Skin is the largest organ in the human body, accounting for about 15% of your body weight. As much as we take care of our skin, there are several misconceptions about skin and skin care. Here are some common misconceptions:
Pores Open and Close
Pores are just openings in your skin – they aren’t attached to any muscles that would allow them to expand or contract in the ways that common knowledge would have us believe. There are many products on the market that claim to “minimize pores” or “refine pores”. One of the most common skin care misconceptions is that hot water can open pores while cold water can close them. The truth is, nothing can open or close pores. They are the size that they are. However, thoroughly cleaning them can make them less noticeable.
Greasy Foods cause Greasy Skin
In one of the most lasting misconceptions, mothers have been telling teenagers forever that eating French fries or chocolate causes breakouts. The truth is that acne is a result of genes, hormones and sometimes skin care regimes, but studies have not successfully linked it to food. However, a good diet with lots of antioxidants and plenty of water has been linked to healthy skin.
More is Better
Many people believe that using more of a good product is going to mean better results. One example of this is sunscreen – the general thought being that if you use a foundation with SPF, and then layer on a sunscreen with SPF, you’ve doubled your protection, which is not true. If you use two products with SPF 15, you’ve still only got SPF 15, not SPF 30, on your skin. People also sometimes thing that globbing on the moisturizer means extra hydrated skin, but it can actually just make the skin oily and prone to breakouts (plus it wastes money). Products are formulated with specific amounts in mind, so use the amount recommended.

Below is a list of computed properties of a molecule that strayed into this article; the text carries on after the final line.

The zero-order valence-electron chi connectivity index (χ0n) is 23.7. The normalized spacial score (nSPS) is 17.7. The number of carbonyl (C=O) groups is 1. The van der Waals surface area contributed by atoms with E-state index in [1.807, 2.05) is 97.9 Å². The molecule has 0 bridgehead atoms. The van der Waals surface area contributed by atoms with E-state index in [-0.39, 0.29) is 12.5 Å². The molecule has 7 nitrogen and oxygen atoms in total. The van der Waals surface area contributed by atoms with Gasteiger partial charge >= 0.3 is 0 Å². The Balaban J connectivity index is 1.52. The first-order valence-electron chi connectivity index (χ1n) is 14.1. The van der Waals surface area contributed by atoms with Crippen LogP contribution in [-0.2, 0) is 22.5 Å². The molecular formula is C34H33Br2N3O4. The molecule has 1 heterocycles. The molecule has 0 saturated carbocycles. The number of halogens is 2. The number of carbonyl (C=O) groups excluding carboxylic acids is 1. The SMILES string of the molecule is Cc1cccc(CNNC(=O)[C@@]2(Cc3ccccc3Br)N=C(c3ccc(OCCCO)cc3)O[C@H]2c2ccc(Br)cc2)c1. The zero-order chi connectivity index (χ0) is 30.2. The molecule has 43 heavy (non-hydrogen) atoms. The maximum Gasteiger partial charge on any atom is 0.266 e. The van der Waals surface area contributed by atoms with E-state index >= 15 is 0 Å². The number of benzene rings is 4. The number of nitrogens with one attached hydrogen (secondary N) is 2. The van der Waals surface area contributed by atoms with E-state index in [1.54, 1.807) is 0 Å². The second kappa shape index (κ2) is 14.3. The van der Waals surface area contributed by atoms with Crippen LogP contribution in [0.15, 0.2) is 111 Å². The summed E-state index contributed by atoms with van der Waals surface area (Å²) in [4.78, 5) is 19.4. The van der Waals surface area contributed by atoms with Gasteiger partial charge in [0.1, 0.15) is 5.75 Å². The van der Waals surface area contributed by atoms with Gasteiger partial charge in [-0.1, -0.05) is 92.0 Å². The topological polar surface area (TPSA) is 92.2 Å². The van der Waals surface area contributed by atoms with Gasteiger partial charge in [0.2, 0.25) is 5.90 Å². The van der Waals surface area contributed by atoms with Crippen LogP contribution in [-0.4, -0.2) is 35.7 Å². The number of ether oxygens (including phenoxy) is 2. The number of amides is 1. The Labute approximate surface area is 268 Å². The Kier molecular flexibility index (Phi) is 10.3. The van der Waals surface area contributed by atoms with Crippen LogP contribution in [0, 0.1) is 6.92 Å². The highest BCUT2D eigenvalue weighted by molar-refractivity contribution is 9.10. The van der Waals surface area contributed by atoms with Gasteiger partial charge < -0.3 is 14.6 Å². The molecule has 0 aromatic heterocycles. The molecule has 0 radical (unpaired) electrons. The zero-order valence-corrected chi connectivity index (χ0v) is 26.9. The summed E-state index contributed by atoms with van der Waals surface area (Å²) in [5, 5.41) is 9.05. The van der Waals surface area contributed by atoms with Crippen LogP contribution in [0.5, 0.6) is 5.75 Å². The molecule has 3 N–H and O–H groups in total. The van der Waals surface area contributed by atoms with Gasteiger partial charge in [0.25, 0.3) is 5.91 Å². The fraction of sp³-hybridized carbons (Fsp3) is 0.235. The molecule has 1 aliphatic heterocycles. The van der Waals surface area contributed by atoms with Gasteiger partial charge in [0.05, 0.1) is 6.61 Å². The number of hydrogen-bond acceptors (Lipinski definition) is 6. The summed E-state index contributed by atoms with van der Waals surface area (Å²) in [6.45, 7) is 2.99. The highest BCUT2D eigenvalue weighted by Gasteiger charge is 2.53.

Pregnancy Stretch Marks are Completely Preventable
This is one of the misconceptions largely based on popular products and their television ads. The truth is, 90% of women will get stretch marks before giving birth and if you are genetically prone, no product is really going to prevent them. You can lessen their appearance with products, but chances are you’ll get them.
Indoor Tanning Doesn’t Damage Skin
This is one of the most dangerous misconceptions when it comes to skincare. Indoor tanning is equally or even more damaging than natural UV rays, and the damage starts long before the skin burns.
Scrubbing Cleans Away Breakouts
In the quest to get rid of breakouts, many people try scrubbing the skin or exfoliating intensely. But this can actually cause a response in the skin to make more oil, which causes more breakouts.
A “Base Tan” Prevents Sun Damage
Some people think getting a base tan will prevent burning – but the truth is that tanning of the skin is damage. Using a self-tanner can give you the look without the damage.
Vitamin E Erases Scars
Regardless of what some products claim, Vitamin E has not been proven to improve the appearance of scars.
The School of Botanical & Medical Aesthetics offers comprehensive skin care education for our esthetician students.